If you aren’t sure how to get started with your Privacy Policy you are welcome to use ours as a template (note that we are still working on updating it for CCPA). We release our Privacy Policy under a Creative Commons Sharealike license, which means you’re more than welcome to copy it, adapt it, and repurpose it for your own use. Just make sure to revise the language so that your policy reflects your actual practices and how you are complying with the CCPA and other privacy laws.

Provide a Way for Your Site’s Visitors to Access/Delete Their Information

CCPA requires that you tell people what personal information you collected about them and what you’ve done with that information when they ask. Your response should include, among other things, the categories of service providers and others you share data with; for example, you share data with us as your site’s host.

CCPA additionally requires that you delete this information upon request, though there are situations in which you would be allowed to keep the information even after receiving a deletion request. For example, you may need to keep some information for tax purposes or to comply with a legal obligation. 

Much of the personal information collected by your site can be gathered/deleted by you through your site’s dashboard. For example, you can search for and delete comments from a specific individual via your site’s comments admin area. You can do the same for information submitted through our built in Contact Form. Our Privacy Notice has a good overview of the information your site collects but if you receive a request for either access or deletion and you aren’t sure how to honor it, you can reach out to us for help at https://wordpress.com/help/contact.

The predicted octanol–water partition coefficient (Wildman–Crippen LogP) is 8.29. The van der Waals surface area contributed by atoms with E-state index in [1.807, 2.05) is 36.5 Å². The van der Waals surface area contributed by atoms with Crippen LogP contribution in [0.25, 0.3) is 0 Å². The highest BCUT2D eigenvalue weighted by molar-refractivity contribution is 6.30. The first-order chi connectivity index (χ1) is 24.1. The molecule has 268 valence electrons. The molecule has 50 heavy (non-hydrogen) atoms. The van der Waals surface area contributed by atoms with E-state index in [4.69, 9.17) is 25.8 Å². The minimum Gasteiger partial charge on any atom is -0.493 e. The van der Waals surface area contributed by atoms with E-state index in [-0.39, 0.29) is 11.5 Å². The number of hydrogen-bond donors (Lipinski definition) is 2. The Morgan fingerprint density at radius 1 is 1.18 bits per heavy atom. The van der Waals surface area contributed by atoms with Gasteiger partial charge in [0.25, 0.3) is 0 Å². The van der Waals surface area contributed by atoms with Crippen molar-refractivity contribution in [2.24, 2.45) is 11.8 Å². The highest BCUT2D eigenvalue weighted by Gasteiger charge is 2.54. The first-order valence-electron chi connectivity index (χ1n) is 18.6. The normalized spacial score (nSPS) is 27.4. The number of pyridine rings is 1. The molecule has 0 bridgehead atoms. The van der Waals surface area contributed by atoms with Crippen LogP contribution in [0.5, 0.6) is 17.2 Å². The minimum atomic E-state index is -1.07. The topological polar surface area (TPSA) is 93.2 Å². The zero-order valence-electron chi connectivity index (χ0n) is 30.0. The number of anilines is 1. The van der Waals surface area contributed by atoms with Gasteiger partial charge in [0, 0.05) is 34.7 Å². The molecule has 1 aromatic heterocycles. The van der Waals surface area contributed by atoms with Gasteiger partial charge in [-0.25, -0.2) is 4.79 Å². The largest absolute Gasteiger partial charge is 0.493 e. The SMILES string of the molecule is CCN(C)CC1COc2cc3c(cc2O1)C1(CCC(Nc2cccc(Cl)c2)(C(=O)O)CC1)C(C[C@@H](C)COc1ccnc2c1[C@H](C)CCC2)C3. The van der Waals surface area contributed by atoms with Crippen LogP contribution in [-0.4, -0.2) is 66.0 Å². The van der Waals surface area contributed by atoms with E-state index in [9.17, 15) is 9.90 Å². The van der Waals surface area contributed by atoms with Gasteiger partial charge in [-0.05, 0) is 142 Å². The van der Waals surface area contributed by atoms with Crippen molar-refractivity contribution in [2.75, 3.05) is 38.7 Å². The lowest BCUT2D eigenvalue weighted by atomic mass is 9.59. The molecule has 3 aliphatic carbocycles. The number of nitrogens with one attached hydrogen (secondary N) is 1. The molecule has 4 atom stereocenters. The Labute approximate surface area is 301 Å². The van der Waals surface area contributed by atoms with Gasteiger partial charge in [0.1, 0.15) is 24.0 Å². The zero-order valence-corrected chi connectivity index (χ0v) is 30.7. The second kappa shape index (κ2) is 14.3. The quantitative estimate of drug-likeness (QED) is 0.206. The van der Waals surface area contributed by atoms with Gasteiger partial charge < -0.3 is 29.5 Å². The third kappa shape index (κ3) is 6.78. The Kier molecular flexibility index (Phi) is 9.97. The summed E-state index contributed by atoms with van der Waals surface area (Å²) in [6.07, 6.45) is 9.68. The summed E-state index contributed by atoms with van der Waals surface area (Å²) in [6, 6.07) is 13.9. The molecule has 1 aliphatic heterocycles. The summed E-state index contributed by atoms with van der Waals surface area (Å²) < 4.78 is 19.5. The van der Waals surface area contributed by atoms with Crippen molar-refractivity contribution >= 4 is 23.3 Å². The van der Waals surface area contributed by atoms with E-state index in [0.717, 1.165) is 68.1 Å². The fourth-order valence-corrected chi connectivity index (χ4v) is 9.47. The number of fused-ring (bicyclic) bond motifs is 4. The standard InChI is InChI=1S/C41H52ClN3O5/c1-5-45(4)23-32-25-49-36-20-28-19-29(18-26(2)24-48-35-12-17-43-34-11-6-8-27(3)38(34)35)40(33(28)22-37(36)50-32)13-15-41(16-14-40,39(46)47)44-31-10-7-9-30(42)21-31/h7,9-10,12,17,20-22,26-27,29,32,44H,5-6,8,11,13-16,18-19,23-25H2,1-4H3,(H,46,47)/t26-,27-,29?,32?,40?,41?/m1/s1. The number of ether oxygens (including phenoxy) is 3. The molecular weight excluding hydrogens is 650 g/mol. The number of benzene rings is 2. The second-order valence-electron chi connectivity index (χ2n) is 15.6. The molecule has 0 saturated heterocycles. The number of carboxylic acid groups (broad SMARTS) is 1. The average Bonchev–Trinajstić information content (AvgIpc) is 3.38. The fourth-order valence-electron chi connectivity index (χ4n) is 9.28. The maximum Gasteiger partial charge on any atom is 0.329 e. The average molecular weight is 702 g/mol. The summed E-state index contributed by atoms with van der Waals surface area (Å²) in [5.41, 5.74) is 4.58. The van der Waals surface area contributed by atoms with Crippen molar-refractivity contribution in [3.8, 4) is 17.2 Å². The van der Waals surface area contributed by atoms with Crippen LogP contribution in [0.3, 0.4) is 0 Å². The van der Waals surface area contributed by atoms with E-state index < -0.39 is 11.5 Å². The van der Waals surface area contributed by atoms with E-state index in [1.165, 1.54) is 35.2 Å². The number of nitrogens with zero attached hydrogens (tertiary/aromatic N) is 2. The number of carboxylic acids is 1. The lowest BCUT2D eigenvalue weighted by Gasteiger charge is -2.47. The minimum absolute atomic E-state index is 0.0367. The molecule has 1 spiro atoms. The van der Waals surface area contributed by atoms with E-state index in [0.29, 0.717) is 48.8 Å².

As part of implementing your CCPA deletion process you may want to establish a retention policy for the personal information your business collects. There isn’t a single right answer for how long your retention policy should be, but in general it’s a good idea to only keep information for as long as you need it. You can use the Bulk Actions option in the wp-admin dashboard to edit or delete collected information in a variety of areas including WooCommerce Orders, Contact Form Submissions, and Comments.

Provide Your Visitors/Customers an Opt-out If You Sell Their Information

If you are selling the information your site collects about your customers or site visitors, you should provide an option for them to opt-out, or to opt-in if they are under the age of 16 (parental approval required for minors under 13). For example, if your site collects email addresses and you sell them to an affiliate you would need a clearly displayed “Do Not Sell My Info” link on your website. More information on what the CCPA defines as a “sale” is in the links in the Learn More section.


Our WordAds program allows you to choose to place ads on your qualifying sites. Participating in WordAds is a way for you to earn revenue to support and grow your sites. WordAds shares some information about your site’s visitors with our advertising partners. The advertising partners may use that information to display personalized ads to those visitors. 

The information we share includes online identifiers; internet or other network or device activity, and geolocation data, but never a name or contact information. The sharing of this information with our advertising partners may be considered a “sale” of information under the CCPA. We have provided the following opt-out tools to help you comply with CCPA requirements.